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A Non-Compete Agreement is a useful document which many businesses use with their employees, contractors, partners, or other individuals with access to their sensitive business information. The business may use the Non-Compete Agreement to prevent the other party from soliciting the business's clients, recruiting the business's staff, or using the business's sensitive information to open a competing business. Non-Compete Agreements are used most often in highly competitive industries, such as technology development, sales, and marketing.
Common situations requiring the use of a Non-Compete Agreement include the following:
The Agreement is generally entered into at the end of a business relationship, but can also be created at the start of a business relationship (for example, as a condition of employment). Many standard contracts do include clauses dealing with competition and restraint of trade. For example, these sorts of clauses are included in our Employment Agreement, our Remote Work Agreement, and our Business Sale Agreement. However, this Non-Compete Agreement goes into more detail than those standard contracts do. It also helps to make it clear that the business takes these issues very seriously. Therefore, even if a business has a standard contract that deals with competition and restraint of trade, they often choose to also use a Non-Compete Agreement.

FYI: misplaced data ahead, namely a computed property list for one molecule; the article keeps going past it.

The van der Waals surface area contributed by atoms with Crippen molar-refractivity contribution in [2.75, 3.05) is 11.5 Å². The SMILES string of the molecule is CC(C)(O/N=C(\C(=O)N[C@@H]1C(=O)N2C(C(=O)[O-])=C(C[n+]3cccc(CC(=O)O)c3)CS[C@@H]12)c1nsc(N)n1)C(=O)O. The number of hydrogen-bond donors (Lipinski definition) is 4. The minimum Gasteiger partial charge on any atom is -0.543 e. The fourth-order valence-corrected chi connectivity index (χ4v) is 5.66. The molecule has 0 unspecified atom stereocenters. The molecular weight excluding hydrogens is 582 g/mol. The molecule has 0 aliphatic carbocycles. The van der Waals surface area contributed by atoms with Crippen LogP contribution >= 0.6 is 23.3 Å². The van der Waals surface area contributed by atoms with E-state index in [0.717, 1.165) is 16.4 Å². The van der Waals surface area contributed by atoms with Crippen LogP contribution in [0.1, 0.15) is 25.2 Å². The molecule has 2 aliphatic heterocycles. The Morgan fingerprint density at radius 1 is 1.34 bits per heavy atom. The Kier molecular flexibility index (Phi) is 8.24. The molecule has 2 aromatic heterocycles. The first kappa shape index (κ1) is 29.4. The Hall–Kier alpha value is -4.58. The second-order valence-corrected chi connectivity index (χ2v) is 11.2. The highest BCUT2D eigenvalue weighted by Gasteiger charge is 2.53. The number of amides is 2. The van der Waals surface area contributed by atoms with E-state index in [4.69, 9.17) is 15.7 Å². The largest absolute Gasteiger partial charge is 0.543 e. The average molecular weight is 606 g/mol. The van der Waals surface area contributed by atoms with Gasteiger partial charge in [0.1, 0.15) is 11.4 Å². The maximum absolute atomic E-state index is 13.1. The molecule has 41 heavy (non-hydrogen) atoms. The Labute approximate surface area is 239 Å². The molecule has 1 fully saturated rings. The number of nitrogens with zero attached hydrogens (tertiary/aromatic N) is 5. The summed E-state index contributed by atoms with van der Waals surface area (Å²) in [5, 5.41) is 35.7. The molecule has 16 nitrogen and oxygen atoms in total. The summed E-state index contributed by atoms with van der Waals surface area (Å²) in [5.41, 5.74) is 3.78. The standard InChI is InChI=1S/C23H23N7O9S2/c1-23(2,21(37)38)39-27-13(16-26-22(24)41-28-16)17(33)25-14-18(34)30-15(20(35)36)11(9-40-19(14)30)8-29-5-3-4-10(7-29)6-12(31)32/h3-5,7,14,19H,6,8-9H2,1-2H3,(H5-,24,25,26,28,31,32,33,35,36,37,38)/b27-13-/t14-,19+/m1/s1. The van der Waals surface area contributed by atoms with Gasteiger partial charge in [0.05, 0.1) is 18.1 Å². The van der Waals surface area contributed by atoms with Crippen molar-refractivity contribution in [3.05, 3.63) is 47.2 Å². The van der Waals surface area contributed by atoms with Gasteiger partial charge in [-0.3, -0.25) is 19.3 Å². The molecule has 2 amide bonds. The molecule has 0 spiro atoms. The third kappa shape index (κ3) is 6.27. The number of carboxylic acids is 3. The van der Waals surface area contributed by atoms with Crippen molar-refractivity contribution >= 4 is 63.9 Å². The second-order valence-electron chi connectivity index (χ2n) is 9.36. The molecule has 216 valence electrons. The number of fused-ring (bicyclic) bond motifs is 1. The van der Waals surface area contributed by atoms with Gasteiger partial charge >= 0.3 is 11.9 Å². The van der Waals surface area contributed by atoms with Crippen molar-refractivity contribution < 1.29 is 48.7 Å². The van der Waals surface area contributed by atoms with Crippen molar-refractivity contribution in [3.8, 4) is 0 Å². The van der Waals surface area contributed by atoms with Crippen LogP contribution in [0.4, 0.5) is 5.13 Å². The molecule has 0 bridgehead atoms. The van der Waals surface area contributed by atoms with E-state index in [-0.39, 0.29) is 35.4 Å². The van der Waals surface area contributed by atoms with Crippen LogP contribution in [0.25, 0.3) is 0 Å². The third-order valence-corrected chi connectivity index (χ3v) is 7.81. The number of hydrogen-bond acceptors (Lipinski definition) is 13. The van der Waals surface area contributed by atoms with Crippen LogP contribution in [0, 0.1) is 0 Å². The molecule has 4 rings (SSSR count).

Some Non-Compete Agreements may breach Australian competition law
Under the Competition and Consumer Act 2010 (Cth) ("CCA") if several businesses that operate in the same market come to some kind of agreement about how they will do business, there is a risk that this agreement could constitute conduct which is considered "anti competitive" or "cartel conduct".